Standing 6-feet-8, Rafael Palomar engulfs the narrow doorway as he strolls into the Greenway High School gym and climbs a few rows up the bleachers as the Demons’ hype music blares through the speakers and a sea of players below practice jump shots and free throws.
One of those is Rafael’s grandson, Ivan Palomar, a fast-rising sophomore shooting guard who is in his second season as a varsity regular.
Rafael’s eyes quickly shift side to side seemingly watching Ivan’s every move, even in pre-game warm ups. The Mexico basketball icon, whose decorated professional career includes a 1976 Montreal Olympic appearance (where he averaged 16 points and 10 rebounds a game) and basketball stops in 20 countries and three continents, views a mirror image of himself on the floor.
“I see a lot of him when I was younger,” Rafael said of his grandson to Sports360AZ.com. “The way he carries himself on the court. I always told him this was a team sport. All the individual accolades will come later.”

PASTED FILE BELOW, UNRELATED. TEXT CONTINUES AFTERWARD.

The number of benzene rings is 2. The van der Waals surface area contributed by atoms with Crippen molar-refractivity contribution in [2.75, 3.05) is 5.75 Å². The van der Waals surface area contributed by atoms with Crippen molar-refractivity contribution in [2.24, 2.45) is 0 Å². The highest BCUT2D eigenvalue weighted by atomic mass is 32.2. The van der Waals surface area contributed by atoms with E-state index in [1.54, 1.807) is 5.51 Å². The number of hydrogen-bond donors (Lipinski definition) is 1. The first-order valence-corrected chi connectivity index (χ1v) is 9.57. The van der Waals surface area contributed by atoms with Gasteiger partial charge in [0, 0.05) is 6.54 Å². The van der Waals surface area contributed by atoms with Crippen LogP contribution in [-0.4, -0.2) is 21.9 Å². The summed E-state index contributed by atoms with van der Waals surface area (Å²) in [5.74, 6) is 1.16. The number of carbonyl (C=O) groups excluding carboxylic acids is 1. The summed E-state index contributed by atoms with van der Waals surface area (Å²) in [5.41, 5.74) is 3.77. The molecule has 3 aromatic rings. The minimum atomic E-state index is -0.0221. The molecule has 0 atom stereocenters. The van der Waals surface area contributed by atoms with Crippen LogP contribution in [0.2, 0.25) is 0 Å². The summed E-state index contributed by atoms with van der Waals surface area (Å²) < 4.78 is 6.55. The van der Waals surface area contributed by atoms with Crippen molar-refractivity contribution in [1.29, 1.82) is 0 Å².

Rafael passed those traits to his daughter Zaira, a 6-foot-2 standout prep basketball player at Hanks High School in El Paso, Texas who went on to play junior college volleyball.
Now it’s 6-foot-4 Ivan’s turn to continue the athletic and personal successes of his ancestries.
One foundation which never changes in the Palomar household is separating basketball time from family time. The elder Palomar’s believe the right balance is paramount for Ivan.
“When we make dinner we talk about the game and how it went,” Ivan said to Sports360AZ.com with a slight grin. “But when we start eating we talk about family and how our days went.”
For the Palomar’s basketball isn’t life, it’s simply a part of life. The fundamentals and concepts of the sport often overlap in aspects away from the court.
“I’ve instilled in my son that playing as a team player, doing his best, giving it his all is key,” Zaira said to Sports360AZ.com. “It provides a view of what he goes through on a daily basis. It’s important to instill in him to do his best all the time.”
Those sentiments are echoed by Rafael, who most importantly serves as a father figure but also Ivan’s basketball mentor.
“He’s always pushing me to my limits, even though it can be hard sometimes,” Ivan explained. “He says what I can improve on. It means a lot. Coming from him as a pro, it makes me a better player. Ever since I was a kid I loved being around my grandpa.”